Having found no reason for interference with the decision of the lower authorities, the revision petition was dismissed. [Nisar Ahmed v. Branch Manager, State Bank of India, Revision Petition No. 2562/2017, decided on 24.05.2018]

Case BriefsHigh Courts

Patna High Court: The 3-judge bench of I. A. Ansari ACJ, Chakradhari Sharan Singh and Navaniti Prasad Singh, JJ upheld the validity of Invoking the provisions as contained in Sub-section (3) of Section 197 , the Notification dated 16.05.1980 issued by Bihar Government, invoking the provisions as contained in Sub-section (3) of Section 197 CrPC, which direct which declared that the provisions of sub-section (2) shall apply to no court can take cognizance of the offence committed by “Officers and men” wherever they may serving the State of Bihar or the Bihar Police Force, such class or category of the members of the Forces charged with the maintenance of public order of the Code of Criminal Procedure, while performing his official duty, except by the prior sanction of the State Government. , a notification of Bihar Government, issued in 1980. The bench of three judges I. A. Ansari ACJ, Chakradhari Sharan Singh and Navaniti Prasad Singh, J J upheld the order of Chief Judicial Magistrate.

The petitioner who was posted as Officer-in-charge of Government Rail Road Station, in Muzaffarpur was charged under offences punishable under Sections 147, 323, 353, 342 and 379 of the Penal Code, 1860 by and the Chief Judicial Magistrate took the cognizance of the matter without prior sanction. The petitioner, relying on the impugned Notification, under section 482 of the Cr.PC moved to Patna High Court where the Single Judge referred the matter to the Division Bench which was later transferred to a larger bench. The Court took reliance with of the case of ruling in of Om Prakash and others v. State of Jharkhand, (2012) 12 SCC 72 and held that The notification, dated 16.05.1980, cannot be held to be beyond the scope and/or powers conferred on the State Government under Sub-section (3) of Section 197 CrPC of the Code of Criminal Procedure, the same having been applied by Supreme Court in case of Om Prakash vs. State of Jharkhand (supra) and criminal prosecution having been quashed against police personnel on that ground. We are mindful of the fact that the question of jurisdiction of the State Government to issue notification, granting protection to police personnel in exercise of power under section 197(3) of the CrPC., was neither raised nor decided. The Court further said that in view of the said notification, the previous sanction of the offences alleged to have been committed by the Police Officers, while acting or purporting to act in discharge of his official duty, is a condition precedent.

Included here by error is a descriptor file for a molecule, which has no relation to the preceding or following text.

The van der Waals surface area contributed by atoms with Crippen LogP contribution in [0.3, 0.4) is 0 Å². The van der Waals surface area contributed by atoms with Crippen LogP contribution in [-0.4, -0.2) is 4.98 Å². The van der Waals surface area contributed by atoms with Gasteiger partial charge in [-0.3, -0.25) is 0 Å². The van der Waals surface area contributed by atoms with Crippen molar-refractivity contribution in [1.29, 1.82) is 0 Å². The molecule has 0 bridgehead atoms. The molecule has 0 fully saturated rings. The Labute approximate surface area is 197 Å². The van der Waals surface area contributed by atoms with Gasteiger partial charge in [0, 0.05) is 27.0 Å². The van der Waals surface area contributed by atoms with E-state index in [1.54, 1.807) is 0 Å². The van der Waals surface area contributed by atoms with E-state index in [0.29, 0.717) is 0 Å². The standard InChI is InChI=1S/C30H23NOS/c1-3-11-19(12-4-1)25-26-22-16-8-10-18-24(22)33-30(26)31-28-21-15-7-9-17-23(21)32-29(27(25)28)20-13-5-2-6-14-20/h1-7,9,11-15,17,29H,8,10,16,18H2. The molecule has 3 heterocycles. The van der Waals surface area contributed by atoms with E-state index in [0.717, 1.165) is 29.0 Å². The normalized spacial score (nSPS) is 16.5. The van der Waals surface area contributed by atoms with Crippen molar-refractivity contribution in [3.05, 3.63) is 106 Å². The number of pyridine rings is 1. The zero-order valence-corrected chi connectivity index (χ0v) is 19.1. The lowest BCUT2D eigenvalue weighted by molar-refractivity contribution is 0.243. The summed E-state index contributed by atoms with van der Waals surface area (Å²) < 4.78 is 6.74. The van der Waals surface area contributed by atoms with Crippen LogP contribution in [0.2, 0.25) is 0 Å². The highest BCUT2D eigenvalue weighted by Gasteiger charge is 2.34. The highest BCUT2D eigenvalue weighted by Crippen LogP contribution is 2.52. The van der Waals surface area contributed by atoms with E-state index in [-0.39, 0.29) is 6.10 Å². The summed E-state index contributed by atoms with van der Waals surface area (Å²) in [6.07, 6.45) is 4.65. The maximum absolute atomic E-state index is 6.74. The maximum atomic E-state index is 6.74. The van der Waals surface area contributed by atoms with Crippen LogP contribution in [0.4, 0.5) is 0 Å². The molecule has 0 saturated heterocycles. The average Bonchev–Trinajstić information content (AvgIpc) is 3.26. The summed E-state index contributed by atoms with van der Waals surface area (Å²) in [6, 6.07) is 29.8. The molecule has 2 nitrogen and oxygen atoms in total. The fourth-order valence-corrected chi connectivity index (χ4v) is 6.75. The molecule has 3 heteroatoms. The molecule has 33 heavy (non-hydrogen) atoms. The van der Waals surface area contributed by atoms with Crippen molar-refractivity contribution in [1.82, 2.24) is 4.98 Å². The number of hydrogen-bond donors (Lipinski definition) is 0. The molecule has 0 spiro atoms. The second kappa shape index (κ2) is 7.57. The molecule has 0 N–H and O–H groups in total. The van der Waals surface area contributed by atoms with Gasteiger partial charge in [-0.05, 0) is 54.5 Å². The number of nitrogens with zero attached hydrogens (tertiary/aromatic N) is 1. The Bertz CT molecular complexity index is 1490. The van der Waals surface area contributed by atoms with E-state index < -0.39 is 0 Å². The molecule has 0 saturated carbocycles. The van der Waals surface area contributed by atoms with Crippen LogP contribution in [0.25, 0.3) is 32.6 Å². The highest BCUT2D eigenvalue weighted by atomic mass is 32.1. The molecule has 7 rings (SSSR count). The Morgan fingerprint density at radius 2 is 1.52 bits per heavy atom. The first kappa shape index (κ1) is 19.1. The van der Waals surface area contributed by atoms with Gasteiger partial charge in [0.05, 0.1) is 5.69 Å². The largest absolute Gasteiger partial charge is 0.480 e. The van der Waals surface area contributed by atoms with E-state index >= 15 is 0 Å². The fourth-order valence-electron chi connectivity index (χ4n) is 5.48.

Hence, the Court held that the Chief Judicial Magistrate erred by taking cognizance of the matter without the prior sanction of the State Government and hence, quashed the impugned order. the Court held that under Section 197 (2) of CrPC that any member of the Armed Forces of the Union while acting or purporting to act in the discharge of his official duty, except with the previous sanction of the Central Government uphold the Bihar Notification and quashed the order of the Chief Judicial Magistrate. [Ram Rekha Pandey vs. State of Bihar, 2016 SCC OnLine Pat 2130, dated on 26th June,26.06. 2016]

Supreme Court